Researchers discover mechanism that promotes lung cancer growth and survival
Originally published June 18, 2012
Sanford-Burnham researchers and their collaborators uncovered a new mechanism that may lead to unique treatments for lung cancer, one of the leading causes of death worldwide.
In the study, published May 15 in the journal Genes & Development, the team discovered that a protein called Bax Inhibitor-1 (BI-1) protects lung cancer cells and promotes tumor growth by regulating autophagy, a mechanism by which cells break down their own components and recycle the parts. Autophagy, which literally means “to eat oneself,” is essential to cell survival, particularly when food is scarce.
“Cancer cells are remarkably adaptive and depend on a variety of mechanisms to ensure their survival and continued growth when challenged by their environment,” says John C. Reed, M.D., Ph.D., Sanford-Burnham’s CEO and senior author of the study. “By reducing levels of BI-1, it appears we were able to modulate intracellular signals and starve lung cancer cells of the energy needed to carry out one of their most important survival mechanisms—autophagy.”
The researchers showed that BI-1 appeared to be linked to levels of calcium, which aids in cellular communication. Suppressing BI-1 reduced calcium levels in the endoplasmic reticulum, the interconnected network of sacs and tubules that manufacture, process, and transport a variety of compounds for use inside and outside of cells. Lowering BI-1 levels led to reduced mitochondrial activity, oxygen consumption, and adenosine triphosphate (ATP) levels. ATP is often called the “molecular unit of currency” due to the important role it plays in transporting chemical energy needed for metabolism.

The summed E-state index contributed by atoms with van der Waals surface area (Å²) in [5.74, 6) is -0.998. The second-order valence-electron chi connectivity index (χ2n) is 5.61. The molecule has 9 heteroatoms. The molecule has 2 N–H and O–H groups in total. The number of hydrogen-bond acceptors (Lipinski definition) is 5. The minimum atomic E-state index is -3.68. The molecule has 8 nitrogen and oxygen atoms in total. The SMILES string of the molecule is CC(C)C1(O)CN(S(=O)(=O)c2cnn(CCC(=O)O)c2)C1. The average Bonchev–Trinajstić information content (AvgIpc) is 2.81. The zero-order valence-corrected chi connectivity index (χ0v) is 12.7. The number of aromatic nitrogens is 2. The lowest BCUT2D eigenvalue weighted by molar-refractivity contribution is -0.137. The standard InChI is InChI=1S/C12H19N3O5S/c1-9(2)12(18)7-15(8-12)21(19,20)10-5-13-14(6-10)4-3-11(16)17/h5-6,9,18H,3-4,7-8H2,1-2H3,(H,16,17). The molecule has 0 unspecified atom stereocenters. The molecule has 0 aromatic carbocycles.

These findings were confirmed by animal models that showed BI-1 suppression reduced human lung cancer tumor growth.
“These studies are the first to show that BI-1 may play an important survival role in cells under circumstances where oxygen and nutrient deprivation are encountered, such as the conditions that arise in advanced tumors or when cells are stressed by chemotherapy treatments,” says co-author Paul B. Fisher, M.Ph., Ph.D., of Virginia Commonwealth (VCU) Massey Cancer Center. “We are excited by our findings because they uncover a new pathway that may be an effective target for future therapies to treat advanced lung cancer.”
Next, the researchers hope to apply their findings to screen for potential drugs that can reduce BI-1-mediated protective autophagy in cancer cells.
This study was supported by NIH grant AG-15393, the Tobacco-Related Disease Research Foundation, and an inter-institutional agreement between Sanford-Burnham Medical Research Institute and VCU School of Medicine through a visiting professorship at Sanford-Burnham held by Fisher, and support provided to Dr. Hedvat. It was also supported, in part, with funding from VCU Massey Cancer Center’s NIH-NCI Cancer Center Support Grant P30 CA016059.
Sano R, Hou YC, Hedvat M, Correa RG, Shu CW, Krajewska M, Diaz PW, Tamble CM, Quarato G, Gottlieb RA, Yamaguchi M, Nizet V, Dahl R, Thomas DD, Tait SW, Green DR, Fisher PB, Matsuzawa S, & Reed JC (2012). Endoplasmic reticulum protein BI-1 regulates Ca2+-mediated bioenergetics to promote autophagy. Genes & development, 26 (10), 1041-54 PMID: 22588718